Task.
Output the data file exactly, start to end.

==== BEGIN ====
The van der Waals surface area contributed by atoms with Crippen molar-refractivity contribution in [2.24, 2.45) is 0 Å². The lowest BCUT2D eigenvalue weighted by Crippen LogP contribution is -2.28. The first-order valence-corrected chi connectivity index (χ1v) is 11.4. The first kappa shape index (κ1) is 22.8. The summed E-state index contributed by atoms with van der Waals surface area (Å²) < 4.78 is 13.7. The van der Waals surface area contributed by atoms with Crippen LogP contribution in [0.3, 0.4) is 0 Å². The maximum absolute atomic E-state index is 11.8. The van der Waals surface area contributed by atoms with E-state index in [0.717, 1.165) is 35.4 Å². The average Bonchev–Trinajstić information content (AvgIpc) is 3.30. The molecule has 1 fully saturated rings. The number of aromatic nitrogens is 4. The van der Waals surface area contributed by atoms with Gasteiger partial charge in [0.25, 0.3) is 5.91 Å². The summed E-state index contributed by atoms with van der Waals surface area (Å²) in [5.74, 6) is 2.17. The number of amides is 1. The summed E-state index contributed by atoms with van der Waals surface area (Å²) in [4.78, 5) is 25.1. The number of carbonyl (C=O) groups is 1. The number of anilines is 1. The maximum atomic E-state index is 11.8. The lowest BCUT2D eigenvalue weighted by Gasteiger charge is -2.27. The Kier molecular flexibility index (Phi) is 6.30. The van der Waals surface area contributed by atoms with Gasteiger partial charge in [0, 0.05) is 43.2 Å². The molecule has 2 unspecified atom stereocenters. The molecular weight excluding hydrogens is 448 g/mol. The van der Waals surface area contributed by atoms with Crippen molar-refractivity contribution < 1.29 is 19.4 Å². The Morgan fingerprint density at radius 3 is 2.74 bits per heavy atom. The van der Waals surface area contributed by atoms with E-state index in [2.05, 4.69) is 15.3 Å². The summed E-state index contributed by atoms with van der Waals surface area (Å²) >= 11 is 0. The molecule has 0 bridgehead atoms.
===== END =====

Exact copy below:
The van der Waals surface area contributed by atoms with Crippen molar-refractivity contribution in [2.24, 2.45) is 0 Å². The lowest BCUT2D eigenvalue weighted by Crippen LogP contribution is -2.28. The first-order valence-corrected chi connectivity index (χ1v) is 11.4. The first kappa shape index (κ1) is 22.8. The summed E-state index contributed by atoms with van der Waals surface area (Å²) < 4.78 is 13.7. The van der Waals surface area contributed by atoms with Crippen LogP contribution in [0.3, 0.4) is 0 Å². The maximum absolute atomic E-state index is 11.8. The van der Waals surface area contributed by atoms with E-state index in [0.717, 1.165) is 35.4 Å². The average Bonchev–Trinajstić information content (AvgIpc) is 3.30. The molecule has 1 fully saturated rings. The number of aromatic nitrogens is 4. The van der Waals surface area contributed by atoms with Gasteiger partial charge in [0.25, 0.3) is 5.91 Å². The summed E-state index contributed by atoms with van der Waals surface area (Å²) in [5.74, 6) is 2.17. The number of amides is 1. The summed E-state index contributed by atoms with van der Waals surface area (Å²) in [4.78, 5) is 25.1. The number of carbonyl (C=O) groups is 1. The number of anilines is 1. The maximum atomic E-state index is 11.8. The lowest BCUT2D eigenvalue weighted by Gasteiger charge is -2.27. The Kier molecular flexibility index (Phi) is 6.30. The van der Waals surface area contributed by atoms with Gasteiger partial charge in [0, 0.05) is 43.2 Å². The molecule has 2 unspecified atom stereocenters. The molecular weight excluding hydrogens is 448 g/mol. The van der Waals surface area contributed by atoms with Crippen molar-refractivity contribution < 1.29 is 19.4 Å². The Morgan fingerprint density at radius 3 is 2.74 bits per heavy atom. The van der Waals surface area contributed by atoms with E-state index in [2.05, 4.69) is 15.3 Å². The summed E-state index contributed by atoms with van der Waals surface area (Å²) >= 11 is 0. The molecule has 0 bridgehead atoms.